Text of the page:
INTRODUCED as a spectator sport in 1726 in Spain, bullfighting went on to spread like a cancer into the south of France, Portugal, Mexico, Colombia, Venezuela, Ecuador and Peru.
It bears several names: Corrida de torros, La fiesta or Novilada, but the essence remains the same – a bull is tortured and killed in front of thousands of cheering spectators, who call this “a fine art”.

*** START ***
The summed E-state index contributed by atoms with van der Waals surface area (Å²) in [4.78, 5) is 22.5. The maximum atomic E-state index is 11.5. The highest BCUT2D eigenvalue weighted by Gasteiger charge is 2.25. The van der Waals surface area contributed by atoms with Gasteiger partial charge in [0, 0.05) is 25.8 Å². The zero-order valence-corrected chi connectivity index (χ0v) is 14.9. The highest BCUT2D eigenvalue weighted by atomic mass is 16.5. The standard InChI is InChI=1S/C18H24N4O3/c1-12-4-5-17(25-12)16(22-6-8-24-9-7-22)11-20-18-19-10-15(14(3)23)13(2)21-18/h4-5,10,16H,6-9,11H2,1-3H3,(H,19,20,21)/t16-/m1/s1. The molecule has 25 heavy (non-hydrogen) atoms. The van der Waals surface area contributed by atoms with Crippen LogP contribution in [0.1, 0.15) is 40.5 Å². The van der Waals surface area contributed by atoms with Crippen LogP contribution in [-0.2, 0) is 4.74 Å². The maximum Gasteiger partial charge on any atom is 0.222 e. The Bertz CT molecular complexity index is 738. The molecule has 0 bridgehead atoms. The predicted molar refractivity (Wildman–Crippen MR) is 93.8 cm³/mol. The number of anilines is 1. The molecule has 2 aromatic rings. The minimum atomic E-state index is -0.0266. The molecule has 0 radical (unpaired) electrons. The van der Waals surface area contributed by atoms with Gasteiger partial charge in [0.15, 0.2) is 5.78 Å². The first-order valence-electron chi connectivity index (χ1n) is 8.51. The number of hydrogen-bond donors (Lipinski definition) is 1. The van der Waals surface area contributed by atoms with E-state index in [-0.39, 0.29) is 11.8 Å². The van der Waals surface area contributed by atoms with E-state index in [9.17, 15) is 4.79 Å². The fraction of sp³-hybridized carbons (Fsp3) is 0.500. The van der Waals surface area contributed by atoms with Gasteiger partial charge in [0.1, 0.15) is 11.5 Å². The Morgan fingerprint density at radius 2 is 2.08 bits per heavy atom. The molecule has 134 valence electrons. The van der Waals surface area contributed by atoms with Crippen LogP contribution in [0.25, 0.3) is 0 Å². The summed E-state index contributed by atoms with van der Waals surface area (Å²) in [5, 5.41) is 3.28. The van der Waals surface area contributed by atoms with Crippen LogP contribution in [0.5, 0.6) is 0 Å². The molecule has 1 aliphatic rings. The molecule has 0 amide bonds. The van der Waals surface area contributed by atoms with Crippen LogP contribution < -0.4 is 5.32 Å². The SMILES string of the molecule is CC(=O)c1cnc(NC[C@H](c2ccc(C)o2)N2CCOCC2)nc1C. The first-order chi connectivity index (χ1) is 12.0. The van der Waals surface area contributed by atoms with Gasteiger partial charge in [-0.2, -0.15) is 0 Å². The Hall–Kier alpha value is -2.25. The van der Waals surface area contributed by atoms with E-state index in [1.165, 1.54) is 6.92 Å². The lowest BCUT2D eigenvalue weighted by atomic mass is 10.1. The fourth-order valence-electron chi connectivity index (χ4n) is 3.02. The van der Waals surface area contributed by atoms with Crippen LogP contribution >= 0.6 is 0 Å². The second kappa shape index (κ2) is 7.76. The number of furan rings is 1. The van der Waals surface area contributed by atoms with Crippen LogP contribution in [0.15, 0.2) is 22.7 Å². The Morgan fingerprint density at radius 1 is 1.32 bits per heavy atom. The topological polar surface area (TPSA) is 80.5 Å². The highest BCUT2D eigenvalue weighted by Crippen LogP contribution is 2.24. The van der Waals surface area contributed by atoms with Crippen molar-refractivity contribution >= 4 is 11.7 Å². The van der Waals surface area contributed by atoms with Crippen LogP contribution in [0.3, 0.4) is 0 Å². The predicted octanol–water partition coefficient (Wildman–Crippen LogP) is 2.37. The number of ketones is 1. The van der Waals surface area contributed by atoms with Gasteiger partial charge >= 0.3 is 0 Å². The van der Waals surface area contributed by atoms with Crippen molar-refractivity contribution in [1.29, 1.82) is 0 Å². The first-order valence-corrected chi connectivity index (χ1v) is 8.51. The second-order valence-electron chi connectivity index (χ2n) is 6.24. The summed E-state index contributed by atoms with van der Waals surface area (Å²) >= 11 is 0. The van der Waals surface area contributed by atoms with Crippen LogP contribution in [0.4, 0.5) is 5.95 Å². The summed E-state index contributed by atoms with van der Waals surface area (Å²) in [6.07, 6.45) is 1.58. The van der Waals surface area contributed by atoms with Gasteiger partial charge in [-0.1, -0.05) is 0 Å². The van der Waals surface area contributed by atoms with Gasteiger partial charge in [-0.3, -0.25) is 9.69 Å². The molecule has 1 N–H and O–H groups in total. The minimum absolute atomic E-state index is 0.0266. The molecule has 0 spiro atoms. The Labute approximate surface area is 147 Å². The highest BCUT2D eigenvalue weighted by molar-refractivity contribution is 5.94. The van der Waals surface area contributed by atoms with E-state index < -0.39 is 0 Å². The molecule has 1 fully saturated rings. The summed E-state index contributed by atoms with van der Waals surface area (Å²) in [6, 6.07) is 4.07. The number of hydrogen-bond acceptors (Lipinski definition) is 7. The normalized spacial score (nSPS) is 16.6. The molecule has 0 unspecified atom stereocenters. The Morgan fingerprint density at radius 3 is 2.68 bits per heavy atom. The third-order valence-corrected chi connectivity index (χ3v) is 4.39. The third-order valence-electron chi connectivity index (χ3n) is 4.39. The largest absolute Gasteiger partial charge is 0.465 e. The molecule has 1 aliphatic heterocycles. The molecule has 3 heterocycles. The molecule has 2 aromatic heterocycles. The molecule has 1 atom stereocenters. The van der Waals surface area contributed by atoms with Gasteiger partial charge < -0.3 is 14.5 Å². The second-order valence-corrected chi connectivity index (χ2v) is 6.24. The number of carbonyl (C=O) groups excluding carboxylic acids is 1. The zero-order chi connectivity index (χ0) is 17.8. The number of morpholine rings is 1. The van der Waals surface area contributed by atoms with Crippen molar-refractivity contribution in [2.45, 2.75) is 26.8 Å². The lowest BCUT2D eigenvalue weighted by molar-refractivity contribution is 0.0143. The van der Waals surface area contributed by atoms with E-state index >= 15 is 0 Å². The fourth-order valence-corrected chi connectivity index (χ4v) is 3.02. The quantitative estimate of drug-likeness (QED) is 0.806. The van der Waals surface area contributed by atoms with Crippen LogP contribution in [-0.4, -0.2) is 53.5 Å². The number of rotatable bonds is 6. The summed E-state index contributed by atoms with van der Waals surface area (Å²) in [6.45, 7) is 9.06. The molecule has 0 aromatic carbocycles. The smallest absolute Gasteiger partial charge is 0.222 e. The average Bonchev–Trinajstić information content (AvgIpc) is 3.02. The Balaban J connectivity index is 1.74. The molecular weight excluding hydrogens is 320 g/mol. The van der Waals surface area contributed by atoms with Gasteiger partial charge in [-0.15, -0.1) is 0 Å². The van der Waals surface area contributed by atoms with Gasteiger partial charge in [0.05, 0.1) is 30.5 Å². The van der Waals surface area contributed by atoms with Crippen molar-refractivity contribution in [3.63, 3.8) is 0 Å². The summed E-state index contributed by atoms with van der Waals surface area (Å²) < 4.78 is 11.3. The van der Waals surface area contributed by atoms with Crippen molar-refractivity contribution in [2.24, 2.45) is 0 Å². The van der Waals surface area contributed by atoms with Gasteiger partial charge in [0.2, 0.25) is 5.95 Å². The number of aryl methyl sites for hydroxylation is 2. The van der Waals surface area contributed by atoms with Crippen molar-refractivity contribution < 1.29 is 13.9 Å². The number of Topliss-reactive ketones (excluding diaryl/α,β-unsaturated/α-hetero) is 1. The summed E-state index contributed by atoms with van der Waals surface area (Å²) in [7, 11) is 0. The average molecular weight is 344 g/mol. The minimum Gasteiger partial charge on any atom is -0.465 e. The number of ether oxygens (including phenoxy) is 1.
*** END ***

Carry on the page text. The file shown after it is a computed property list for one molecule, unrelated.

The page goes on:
It taps into a primal human instinct – a blood lust- and is similar to the events in the gladiatorial arenas of ancient Rome. But in the modern world is there still a place for slaughter to be considered a fine art?
Dmitry Dmitriev of Booked.net poses some questions about this controversial sport.